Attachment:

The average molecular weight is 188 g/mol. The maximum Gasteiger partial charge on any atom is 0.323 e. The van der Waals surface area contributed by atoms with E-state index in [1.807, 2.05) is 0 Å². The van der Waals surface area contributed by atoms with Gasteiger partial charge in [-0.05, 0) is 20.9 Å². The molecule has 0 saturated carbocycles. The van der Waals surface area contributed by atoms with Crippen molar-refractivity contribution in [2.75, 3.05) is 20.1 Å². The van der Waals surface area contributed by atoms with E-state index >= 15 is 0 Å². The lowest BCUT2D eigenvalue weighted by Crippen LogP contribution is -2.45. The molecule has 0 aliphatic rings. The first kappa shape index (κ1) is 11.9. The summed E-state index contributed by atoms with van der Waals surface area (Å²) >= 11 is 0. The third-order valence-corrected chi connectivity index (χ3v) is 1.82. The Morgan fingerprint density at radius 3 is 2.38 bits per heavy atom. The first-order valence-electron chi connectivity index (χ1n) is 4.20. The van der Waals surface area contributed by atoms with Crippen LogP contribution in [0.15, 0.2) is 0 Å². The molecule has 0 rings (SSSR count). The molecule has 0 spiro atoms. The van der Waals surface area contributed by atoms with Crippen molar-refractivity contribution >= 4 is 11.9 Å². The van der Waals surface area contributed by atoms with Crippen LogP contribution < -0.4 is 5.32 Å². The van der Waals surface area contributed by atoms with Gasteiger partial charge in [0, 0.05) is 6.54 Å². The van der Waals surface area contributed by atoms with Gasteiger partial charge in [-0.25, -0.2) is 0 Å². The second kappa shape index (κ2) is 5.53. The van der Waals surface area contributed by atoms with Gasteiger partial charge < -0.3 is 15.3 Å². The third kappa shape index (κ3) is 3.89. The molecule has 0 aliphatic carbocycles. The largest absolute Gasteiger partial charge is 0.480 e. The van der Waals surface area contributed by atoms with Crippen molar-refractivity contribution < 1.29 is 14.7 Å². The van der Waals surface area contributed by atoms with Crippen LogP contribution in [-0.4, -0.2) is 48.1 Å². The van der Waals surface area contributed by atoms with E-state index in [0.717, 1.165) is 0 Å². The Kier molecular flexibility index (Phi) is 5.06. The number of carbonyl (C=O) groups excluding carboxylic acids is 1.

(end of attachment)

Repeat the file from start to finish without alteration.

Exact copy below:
The average molecular weight is 188 g/mol. The maximum Gasteiger partial charge on any atom is 0.323 e. The van der Waals surface area contributed by atoms with E-state index in [1.807, 2.05) is 0 Å². The van der Waals surface area contributed by atoms with Gasteiger partial charge in [-0.05, 0) is 20.9 Å². The molecule has 0 saturated carbocycles. The van der Waals surface area contributed by atoms with Crippen molar-refractivity contribution in [2.75, 3.05) is 20.1 Å². The van der Waals surface area contributed by atoms with E-state index >= 15 is 0 Å². The lowest BCUT2D eigenvalue weighted by Crippen LogP contribution is -2.45. The molecule has 0 aliphatic rings. The first kappa shape index (κ1) is 11.9. The summed E-state index contributed by atoms with van der Waals surface area (Å²) >= 11 is 0. The third-order valence-corrected chi connectivity index (χ3v) is 1.82. The Morgan fingerprint density at radius 3 is 2.38 bits per heavy atom. The first-order valence-electron chi connectivity index (χ1n) is 4.20. The van der Waals surface area contributed by atoms with Crippen LogP contribution in [0.15, 0.2) is 0 Å². The molecule has 0 rings (SSSR count). The molecule has 0 spiro atoms. The van der Waals surface area contributed by atoms with Crippen molar-refractivity contribution >= 4 is 11.9 Å². The van der Waals surface area contributed by atoms with Crippen LogP contribution < -0.4 is 5.32 Å². The van der Waals surface area contributed by atoms with Gasteiger partial charge in [0, 0.05) is 6.54 Å². The van der Waals surface area contributed by atoms with Gasteiger partial charge in [-0.25, -0.2) is 0 Å². The second kappa shape index (κ2) is 5.53. The van der Waals surface area contributed by atoms with Gasteiger partial charge < -0.3 is 15.3 Å². The third kappa shape index (κ3) is 3.89. The molecule has 0 aliphatic carbocycles. The largest absolute Gasteiger partial charge is 0.480 e. The van der Waals surface area contributed by atoms with Crippen molar-refractivity contribution < 1.29 is 14.7 Å². The van der Waals surface area contributed by atoms with Crippen LogP contribution in [-0.4, -0.2) is 48.1 Å². The van der Waals surface area contributed by atoms with E-state index in [0.717, 1.165) is 0 Å². The Kier molecular flexibility index (Phi) is 5.06. The number of carbonyl (C=O) groups excluding carboxylic acids is 1.